Nourish/Resist's "Unpresidented Meal" took place in the Mission High cafeteria. (Sana Javeri Kadri)
Last year, a group of women started meeting in San Francisco. It was an informal group, composed of women of color who worked in the San Francisco food world at places like Tartine and Bi-Rite. They used the potlucks to swap stories and share advice. After the election, the mood darkened.
“We were all feeling different levels of grief, despondence, confusion, [and] frustration,” said Leslie Mah, one of the group’s organizers. During one of the meals, someone wondered what they could do to combat President Trump’s administration. “We started naming things, and it started coming together--ok, we actually have a lot here,” Mah said.
Last November galvanized the group, organizer Shakirah Simley said. It made them want to “come together as a community and build something that was sincere to our needs as women, as folks of color, as people who understand these pretty intense issues as [they] relate to class, race, gender, immigration, labor and the economy,” Simley said. “We see all those things as industry folks.”
The group decided to formalize the group as a tool for political action, and dubbed themselves Nourish|Resist. They came up with a slogan: “Hate won’t feed us.” And since then, the group has combined their skill sets--from baking to political organizing--to educate people about how to effectively fight Trump’s policies.
The group takes a dual approach. Part of their work is internal, reminiscent of those early group dinners. It’s a safe space for women of color to discuss the mundanities and frustrations of their daily working lives. “When people think of resistance, they think of a protest. We like to think our existence is resistance,” Simley said. “In order to do that external organization, I like to say you have to take time to sharpen your saw before [you] can slice through wood.”
Their other work is external, a collection of events that facilitates direct political action. Many in the group have political and organizing backgrounds. Mah worked for Move On during the beginning of the Obama administration, and later worked as a paralegal for death row inmates before switching careers to work at Ritual Coffee Roasters, where she’s currently head roaster. Until recently, Simley was Bi-Rite’s community program manager, where she worked on community development projects like increasing the amount of healthy food at corner stores.
Yet the group also emphasizes the importance that comes with the first part of their name, the power that comes with feeding people. “Breaking bread is an essential part of bringing people together that’s disarming,” said Simley. “Everyone eats. You can’t do this work unless you’re full. We want to make sure that [we’re] paying homage to what we’re really good at and what we know, which is food, beverage and hospitality.”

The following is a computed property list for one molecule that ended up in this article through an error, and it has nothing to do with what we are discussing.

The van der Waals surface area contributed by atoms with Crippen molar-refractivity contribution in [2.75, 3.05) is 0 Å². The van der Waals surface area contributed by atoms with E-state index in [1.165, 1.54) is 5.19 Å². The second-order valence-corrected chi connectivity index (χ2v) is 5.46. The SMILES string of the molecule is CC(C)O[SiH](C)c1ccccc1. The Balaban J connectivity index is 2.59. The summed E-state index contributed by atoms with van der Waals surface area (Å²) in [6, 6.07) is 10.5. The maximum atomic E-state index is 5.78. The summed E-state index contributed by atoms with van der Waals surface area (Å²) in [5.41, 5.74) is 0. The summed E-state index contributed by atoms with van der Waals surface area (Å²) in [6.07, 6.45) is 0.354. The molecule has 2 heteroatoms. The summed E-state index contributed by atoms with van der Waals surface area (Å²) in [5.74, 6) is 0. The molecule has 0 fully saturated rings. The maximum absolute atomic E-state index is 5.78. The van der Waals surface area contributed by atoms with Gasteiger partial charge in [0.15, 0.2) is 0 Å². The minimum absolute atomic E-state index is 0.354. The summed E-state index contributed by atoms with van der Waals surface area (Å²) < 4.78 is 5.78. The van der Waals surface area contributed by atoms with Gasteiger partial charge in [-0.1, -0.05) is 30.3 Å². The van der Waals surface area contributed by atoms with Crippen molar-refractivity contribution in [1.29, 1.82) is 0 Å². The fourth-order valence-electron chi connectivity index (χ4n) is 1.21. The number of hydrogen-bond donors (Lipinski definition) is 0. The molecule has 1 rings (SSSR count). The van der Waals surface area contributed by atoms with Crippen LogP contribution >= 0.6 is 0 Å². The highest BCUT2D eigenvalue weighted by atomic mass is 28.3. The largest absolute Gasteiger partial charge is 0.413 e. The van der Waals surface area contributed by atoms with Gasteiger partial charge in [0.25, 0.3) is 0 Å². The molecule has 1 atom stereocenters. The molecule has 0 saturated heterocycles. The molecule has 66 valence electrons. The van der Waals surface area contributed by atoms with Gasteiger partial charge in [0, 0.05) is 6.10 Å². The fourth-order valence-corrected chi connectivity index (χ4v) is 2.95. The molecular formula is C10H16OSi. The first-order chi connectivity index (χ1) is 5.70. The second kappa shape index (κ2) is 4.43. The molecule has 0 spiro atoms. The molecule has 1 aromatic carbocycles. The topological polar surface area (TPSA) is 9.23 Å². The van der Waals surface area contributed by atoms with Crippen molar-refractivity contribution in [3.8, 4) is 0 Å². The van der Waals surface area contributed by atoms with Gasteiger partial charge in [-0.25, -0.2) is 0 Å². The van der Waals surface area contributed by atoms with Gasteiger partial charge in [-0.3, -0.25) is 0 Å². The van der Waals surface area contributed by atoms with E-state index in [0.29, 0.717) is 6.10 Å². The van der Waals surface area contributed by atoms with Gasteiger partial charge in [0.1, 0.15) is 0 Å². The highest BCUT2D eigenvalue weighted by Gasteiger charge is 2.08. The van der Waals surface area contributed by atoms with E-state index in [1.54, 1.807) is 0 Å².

An Unpresidented Meal, the group’s first event, took place at Mission High the night before the inauguration. The group organized a meal--salad, turkey kofta--and instructed the high schoolers on how they could channel their frustrations. They made protest signs together, and talked about the rights people have when protesting. Don’t just stop there, the group urged, instructing them how to set up a citywide network of young activists.
“People don’t respect the power of youth,” Simley said. “Youth are not apathetic because they don’t care, youth are apathetic because they feel like people don’t care about them. The minute you give youth resources, or agency or ask them what they think, they can be really engaged. They told us at our resistance dinner, ‘we’re inheriting something you created.’ And it’s not fair.”
Other events followed. Around Valentine’s Day, they provided chocolate and writing supplies for a “love letters to legislators” event, as well as tips for a useful letter (don’t just be angry, mention a specific bill or action you want them to support). The event yielded hundreds of colorful postcards to local politicians. The goal, Mah said, is to show people exactly what actions they can take to create the most amount of change.
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“A lot of times, people want to do something, yet there’s a lack of understanding of how to do that,” Mah said. “We’d like to create a very tangible pathway of activation and participation that’s not just for the white majority who enjoy privilege, but also [for] very silenced majorities who have not been able to activate themselves for either fear, a sense of vulnerability, or a lack of support.”
Their goal isn’t merely to motivate San Franciscans, who have a wealth of resources and like-minded cohorts available to them. Nourish|Resist puts their resources online, so other groups throughout the country--who might be the Democratic minority in a red state--can easily create their own version of Nourish|Resist.
The group is currently planning more events, including one this Friday about the role of race in the kitchen. In the future, they hope to connect with more women, and encourage people to participate in local and state elections. They also have loftier goals. They want to, “foster personal and food security for our community,” and “create coalitions across our similarly-minded movements, people, and organizations.” It’ll be a slow journey, requiring an excess of time and money from workers in an industry that thrives on little of both. But Mah and Simley are excited for the future, excited to use their passion for local, sustainable food to challenge the new political reality, and show others that food is far from apolitical.
“We use food as a tool for our resistance,” said Simley. “Sometimes when we think about the food system, people are like ‘yeah, we want a more just food system.’ We want a more just people system. And we use food to do that.”